Pamela Adlon’s Better Things on FX, reviewed.

Pamela Adlon’s Better Things Is Like a More Confident, Female-Driven Louie

Pamela Adlon’s Better Things Is Like a More Confident, Female-Driven Louie

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Sept. 8 2016 7:55 PM

Better Things

Pamela Adlon’s new show is like a brasher, more confident, female-driven Louie.

Pamela Adlon in "Better Things".
Pamela Adlon in Better Things.

FX Networks

Better Things, a new comedy—actually funny!—from FX starting Thursday night, opens on a weeping child. Duke Fox (Olivia Edward), age 6, is standing in a mall, wailing. Her mother, Sam, played by Pamela Adlon, the star and co-creator (with Louis C.K.) of Better Things, is slumped next to her on a bench, staring at her phone. A stranger shoots Sam an “attend to your child not your electronics” look, and Sam is roused. She tells the stranger that Duke is crying because Sam won’t buy her a $6 pair of earrings that she already has at home. Would the stranger care to purchase them for her? The stranger is chastised, but her judgment lingers. Sam doesn’t cave on the earrings. Instead she offers Duke a hot dog on a stick.

Willa Paskin Willa Paskin

Willa Paskin is Slate’s television critic.

In TV (as in life), motherhood is the bleachers, holding us up so we can watch something else. Even though TV moms have long since graduated from their dull ’50s obligations to get Beaver milk and cookies, the actual act of mothering (and fathering), the whirl of errands and obligations, the laundry and the cleanup, the whining and negotiating, the making food and taking temperatures still remains in the background alongside all the other workaday stuff—climbing the stairs, going to the bathroom, watching television—that TV ignores. But are all the mindless chores that make life possible, or at least full of clean underwear, really so dull? Adlon puts the domestic center stage—and then laughs at it.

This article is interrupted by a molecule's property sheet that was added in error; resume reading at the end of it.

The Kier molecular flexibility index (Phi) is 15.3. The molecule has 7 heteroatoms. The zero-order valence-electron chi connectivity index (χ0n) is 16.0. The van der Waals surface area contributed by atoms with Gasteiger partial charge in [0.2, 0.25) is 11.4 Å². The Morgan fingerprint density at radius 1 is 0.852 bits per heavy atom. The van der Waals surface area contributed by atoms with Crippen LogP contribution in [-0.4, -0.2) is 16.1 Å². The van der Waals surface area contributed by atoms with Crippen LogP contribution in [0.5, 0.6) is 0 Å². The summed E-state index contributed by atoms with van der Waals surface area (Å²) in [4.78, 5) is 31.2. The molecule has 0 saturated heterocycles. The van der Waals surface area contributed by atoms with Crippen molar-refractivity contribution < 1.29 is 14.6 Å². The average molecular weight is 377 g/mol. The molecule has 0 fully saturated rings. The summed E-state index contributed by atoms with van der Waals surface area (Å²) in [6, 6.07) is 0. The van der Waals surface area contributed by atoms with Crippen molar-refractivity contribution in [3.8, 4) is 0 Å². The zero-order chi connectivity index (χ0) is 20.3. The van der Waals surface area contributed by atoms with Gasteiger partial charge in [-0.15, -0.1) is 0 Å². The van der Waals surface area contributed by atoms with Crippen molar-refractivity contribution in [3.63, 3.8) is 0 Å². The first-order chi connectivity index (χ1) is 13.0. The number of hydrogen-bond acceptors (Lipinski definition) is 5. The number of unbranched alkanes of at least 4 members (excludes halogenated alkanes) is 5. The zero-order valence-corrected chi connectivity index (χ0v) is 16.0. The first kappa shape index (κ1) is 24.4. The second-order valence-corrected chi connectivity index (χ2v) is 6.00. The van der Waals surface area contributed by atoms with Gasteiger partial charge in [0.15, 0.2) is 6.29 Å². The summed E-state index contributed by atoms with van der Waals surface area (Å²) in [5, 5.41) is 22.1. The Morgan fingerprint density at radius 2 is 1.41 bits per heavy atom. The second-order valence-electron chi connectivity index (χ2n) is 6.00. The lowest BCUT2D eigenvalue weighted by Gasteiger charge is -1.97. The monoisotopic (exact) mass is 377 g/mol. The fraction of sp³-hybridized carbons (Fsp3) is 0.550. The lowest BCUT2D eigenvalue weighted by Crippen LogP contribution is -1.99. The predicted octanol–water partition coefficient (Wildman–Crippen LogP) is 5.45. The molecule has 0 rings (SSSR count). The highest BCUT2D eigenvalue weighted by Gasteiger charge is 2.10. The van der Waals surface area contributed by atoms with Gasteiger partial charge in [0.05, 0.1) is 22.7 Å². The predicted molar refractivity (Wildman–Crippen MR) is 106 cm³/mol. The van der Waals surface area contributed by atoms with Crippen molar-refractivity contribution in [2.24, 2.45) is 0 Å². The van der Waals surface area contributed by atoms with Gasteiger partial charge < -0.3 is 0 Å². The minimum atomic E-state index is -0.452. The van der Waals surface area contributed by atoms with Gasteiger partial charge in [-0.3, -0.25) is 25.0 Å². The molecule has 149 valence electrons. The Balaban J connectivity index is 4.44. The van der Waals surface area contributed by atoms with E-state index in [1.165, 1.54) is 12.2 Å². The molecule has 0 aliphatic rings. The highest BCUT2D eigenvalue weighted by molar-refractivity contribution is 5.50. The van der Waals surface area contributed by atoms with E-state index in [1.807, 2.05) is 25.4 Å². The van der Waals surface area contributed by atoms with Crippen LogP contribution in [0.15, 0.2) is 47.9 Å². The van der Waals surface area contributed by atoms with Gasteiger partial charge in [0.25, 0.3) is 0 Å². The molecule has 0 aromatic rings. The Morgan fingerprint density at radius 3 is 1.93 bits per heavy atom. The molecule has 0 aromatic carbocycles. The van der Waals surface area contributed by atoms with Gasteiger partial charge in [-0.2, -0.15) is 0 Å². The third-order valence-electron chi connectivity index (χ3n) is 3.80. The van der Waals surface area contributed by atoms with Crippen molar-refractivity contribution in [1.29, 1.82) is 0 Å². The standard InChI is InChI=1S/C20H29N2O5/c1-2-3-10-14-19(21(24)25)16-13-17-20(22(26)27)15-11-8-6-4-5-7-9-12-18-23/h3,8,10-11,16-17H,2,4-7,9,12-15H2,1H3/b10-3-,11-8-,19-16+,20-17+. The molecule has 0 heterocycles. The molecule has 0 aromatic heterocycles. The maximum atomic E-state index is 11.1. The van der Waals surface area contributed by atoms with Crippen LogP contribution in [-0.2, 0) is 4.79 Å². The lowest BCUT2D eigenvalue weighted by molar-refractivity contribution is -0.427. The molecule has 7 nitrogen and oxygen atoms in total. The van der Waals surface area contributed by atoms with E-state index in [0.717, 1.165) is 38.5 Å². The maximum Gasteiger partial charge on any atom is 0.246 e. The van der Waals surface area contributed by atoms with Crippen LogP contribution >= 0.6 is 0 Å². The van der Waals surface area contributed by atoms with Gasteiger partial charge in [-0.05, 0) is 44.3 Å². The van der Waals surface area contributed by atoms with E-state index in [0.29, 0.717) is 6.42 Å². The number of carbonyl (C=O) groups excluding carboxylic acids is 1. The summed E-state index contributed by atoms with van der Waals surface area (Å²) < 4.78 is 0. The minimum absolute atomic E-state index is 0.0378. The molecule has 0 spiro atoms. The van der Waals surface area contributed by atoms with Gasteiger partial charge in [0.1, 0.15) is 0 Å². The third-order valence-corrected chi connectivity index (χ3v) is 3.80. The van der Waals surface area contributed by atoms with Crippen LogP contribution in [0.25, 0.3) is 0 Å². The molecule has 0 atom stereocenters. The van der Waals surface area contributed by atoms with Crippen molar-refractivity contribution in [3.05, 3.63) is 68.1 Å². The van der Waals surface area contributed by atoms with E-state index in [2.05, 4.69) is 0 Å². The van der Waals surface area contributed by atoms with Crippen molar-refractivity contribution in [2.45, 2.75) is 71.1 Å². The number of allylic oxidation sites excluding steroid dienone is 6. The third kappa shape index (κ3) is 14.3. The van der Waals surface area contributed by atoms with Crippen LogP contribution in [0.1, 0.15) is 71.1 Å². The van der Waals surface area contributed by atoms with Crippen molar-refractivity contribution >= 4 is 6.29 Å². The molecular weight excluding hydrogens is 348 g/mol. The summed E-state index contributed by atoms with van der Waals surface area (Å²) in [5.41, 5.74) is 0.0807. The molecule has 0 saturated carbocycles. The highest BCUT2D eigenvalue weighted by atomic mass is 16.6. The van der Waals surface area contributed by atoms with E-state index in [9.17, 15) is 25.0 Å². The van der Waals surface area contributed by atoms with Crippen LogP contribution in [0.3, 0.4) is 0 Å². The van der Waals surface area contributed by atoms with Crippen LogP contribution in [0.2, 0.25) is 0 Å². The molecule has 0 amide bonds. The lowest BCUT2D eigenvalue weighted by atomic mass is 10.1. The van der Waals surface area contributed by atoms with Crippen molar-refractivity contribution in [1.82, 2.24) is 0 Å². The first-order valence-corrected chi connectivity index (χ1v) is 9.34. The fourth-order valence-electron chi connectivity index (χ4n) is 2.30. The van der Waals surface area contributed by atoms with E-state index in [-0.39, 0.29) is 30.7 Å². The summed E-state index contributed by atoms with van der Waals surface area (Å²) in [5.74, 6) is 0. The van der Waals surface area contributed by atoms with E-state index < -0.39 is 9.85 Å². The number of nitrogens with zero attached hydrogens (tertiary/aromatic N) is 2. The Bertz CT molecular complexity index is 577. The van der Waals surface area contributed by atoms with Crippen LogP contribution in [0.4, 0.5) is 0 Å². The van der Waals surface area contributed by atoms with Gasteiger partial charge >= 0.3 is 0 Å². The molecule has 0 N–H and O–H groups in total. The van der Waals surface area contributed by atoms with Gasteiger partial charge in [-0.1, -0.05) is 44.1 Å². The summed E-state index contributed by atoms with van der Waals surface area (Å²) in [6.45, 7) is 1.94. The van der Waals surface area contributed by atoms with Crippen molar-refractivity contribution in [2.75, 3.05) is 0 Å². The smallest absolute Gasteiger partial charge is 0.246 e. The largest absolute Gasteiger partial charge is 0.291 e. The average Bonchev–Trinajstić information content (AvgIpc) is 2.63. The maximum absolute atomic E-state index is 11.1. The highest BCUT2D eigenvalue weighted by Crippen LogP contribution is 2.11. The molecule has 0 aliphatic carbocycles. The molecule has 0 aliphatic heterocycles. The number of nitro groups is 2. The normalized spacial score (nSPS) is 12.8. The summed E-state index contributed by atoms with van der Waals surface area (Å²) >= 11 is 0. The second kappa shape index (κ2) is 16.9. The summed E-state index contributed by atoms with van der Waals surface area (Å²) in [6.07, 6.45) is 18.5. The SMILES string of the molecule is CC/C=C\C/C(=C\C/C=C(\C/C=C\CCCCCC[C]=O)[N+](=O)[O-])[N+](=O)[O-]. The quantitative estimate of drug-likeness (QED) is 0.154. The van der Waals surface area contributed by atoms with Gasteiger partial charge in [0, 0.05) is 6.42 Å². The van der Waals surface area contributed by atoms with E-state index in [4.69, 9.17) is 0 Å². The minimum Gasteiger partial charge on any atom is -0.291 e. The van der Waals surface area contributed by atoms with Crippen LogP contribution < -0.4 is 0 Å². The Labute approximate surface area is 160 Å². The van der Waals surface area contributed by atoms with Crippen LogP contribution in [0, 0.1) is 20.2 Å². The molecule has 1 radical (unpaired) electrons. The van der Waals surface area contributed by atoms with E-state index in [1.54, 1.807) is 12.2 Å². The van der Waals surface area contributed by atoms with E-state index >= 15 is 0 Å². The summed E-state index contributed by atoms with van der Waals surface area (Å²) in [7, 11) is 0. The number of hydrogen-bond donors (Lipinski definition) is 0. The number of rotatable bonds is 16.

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In Better Things, Adlon, who is a producer on Louie, in which she also appears as Louie’s on-again off-again girlfriend Pamela, plays a version of herself. Sam is a single mother of three to Duke, 12-year old Frankie (Hannah Alligood), and 16-year old Max (Mikey Madison), whose father is mentioned but absent. Like Adlon, Sam is an actress, though as is the way with these things, she is moderately less successful, working steadily enough to pay for herself, her kids, alimony, and a nice L.A. craftsman. Her mother Phyllis (Celia Imrie) lives across the street and is of little to no help. Imrie’s casting is reminiscent of some of Louie’s more surreal choices: She has a posh British accent and nattering way that pair with Adlon’s gravelly tenor and no bullshit demeanor like caterpillars and butterflies. How does one beget the other?